On Rate Counsel’s appeal, the App Div affirmed the BPU order. It noted that when reviewing administrative agency decision its scope of review was limited. Thus, it accepted findings of fact as long as they had some support in the record; and they defer to a degree to the administrative agency’s assessments of fact and law, due to the agency’s greater familiarity with both. Applying those standards, it found no basis to overturn the Board’s decision. The Board properly considered each of the three factors defined in NJ’s Telecommunications Act of 1992 with regard to such reclassifications, which provides that the Board shall develop standards of competitive service which, at a minimum, shall include evidence of ease of market entry; presence of other competitors; and the availability of like or substitute services in the relevant geographic area.” The Board considered the number of CLEC’s operating in the state, together with alternatives such as cable and wireless, as establishing these. Further, it held that the Board did consider the public interest, noting that the 1992 Act showed a preference for competition and with it less regulation.

The Appellate Division is:


Name Change for Client on Work Visa – DMV / SAVE

March 13, 2017 · Posted in Blog · Comment 

Written by: lauren billings

Client from India who is Legal Resident on work visa cannot renew NJ Driver’s License because the name on the Federal SAVE (Systematic Alien Verification for Entitlements Program Database System) and the Department of Motor Vehicles do not match.

Our firm was recently hired to help a citizen of India here on a work visa renew his NJ Driver’s License.  The problem arose because the federal Systematic Alien Verification for Entitlements Program Database System (SAVE) has a programming error.  Due to the way the name appears on a passport from India, the SAVE database merges the person’s first and middle name into a single first name. The SAVE database is a component of the Department of Homeland Security that was created “as a fast, secure and efficient verification service for federal, state and local benefit-granting agencies to verify a benefit applicant’s immigration status or naturalized/derived citizenship.” Read more

Restraining Orders: Proving Intent to Harass

December 13, 2016 · Posted in Blog · Comment 

Written by: Randolph Wolf

New Jersey Restraining Orders: Proving Intent to Harass

If you are the defendant in a restraining order case who is being charged with harassment, it is vital that you contact an experienced New Jersey restraining order attorney to discuss your case. The criminal charge of harassment is quite broad and nature and, as a result, is often alleged by the plaintiffs in restraining order contexts.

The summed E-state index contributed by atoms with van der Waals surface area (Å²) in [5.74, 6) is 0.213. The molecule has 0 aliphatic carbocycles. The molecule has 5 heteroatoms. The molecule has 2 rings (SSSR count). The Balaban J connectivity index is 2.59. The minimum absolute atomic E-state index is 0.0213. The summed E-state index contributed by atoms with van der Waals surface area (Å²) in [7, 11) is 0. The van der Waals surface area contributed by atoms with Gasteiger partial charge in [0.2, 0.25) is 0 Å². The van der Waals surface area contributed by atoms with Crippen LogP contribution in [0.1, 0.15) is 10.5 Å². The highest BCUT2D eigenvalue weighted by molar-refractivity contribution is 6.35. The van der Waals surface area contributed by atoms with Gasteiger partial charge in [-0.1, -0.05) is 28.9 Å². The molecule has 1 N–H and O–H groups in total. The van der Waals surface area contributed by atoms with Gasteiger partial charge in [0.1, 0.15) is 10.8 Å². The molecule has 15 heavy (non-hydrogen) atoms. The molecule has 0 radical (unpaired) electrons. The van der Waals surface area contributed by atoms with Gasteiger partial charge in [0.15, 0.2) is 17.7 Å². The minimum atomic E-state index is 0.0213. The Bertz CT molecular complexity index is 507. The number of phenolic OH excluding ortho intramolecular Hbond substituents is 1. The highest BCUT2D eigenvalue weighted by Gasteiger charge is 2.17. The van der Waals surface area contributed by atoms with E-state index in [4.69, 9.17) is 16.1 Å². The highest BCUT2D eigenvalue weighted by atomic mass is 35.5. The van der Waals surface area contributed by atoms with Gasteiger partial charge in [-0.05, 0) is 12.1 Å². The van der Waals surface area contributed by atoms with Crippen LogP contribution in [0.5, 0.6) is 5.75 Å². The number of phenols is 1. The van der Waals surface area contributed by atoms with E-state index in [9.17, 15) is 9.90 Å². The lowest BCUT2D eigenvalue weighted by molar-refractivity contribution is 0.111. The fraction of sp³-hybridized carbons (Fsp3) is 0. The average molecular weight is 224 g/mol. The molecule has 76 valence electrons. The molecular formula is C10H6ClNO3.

New Jersey case law, however, requires that the defendant have acted with an actual intent to harass in this context. Many times, the defendant’s alleged harassing conduct was not done with an actual intent to harass the plaintiff, but instead was done for some other reason. As such, the plaintiff’s failure to prove that the defendant acted with an intent to harass can be a winning defense in many of these cases. Read more

DWI vs DUI in New Jersey

December 8, 2016 · Posted in Blog · Comment 

Written by: Randolph Wolf

New Jersey DWI/DUI FAQs

The DWI attorneys at the Law Office of Randolph H. Wolf have been representing defendants charged with DWI/DUI for over more than 25 years. We know not only the law, but also how the system works and we use our knowledge and experience to help protect your rights and fight for you to achieve the best possible outcome.

The following are some of the most commonly asked DWI questions.  Read more

Restraining Orders for Out of State Defendants

November 26, 2016 · Posted in Blog · Comment 

Written by: Randolph Wolf

NJ Restraining Orders: Do New Jersey Courts Have Personal Jurisdiction Over an Out-of-State Defendant? 

Often times, victims of domestic violence flee their home state in order to escape the violence of their alleged perpetrators.  In these instances, the State of New Jersey does protect victims of domestic violence who come to New Jersey looking for refuge from their alleged abusers.  In this regard, New Jersey’sPrevention of Domestic Violence Act, N.J.S.A. § 2C:25-17 to -35, permits fleeing victims of domestic violence to file for a protective order in a place where the plaintiff resides or is sheltered at the time of the filing.  See N.J.S.A. § 2C:25-28 (“[A] plaintiff may apply for relief under this section in a court having jurisdiction over the place where the alleged act of domestic violence occurred, where the defendant resides, or where the plaintiff resides or is sheltered.”)  Read more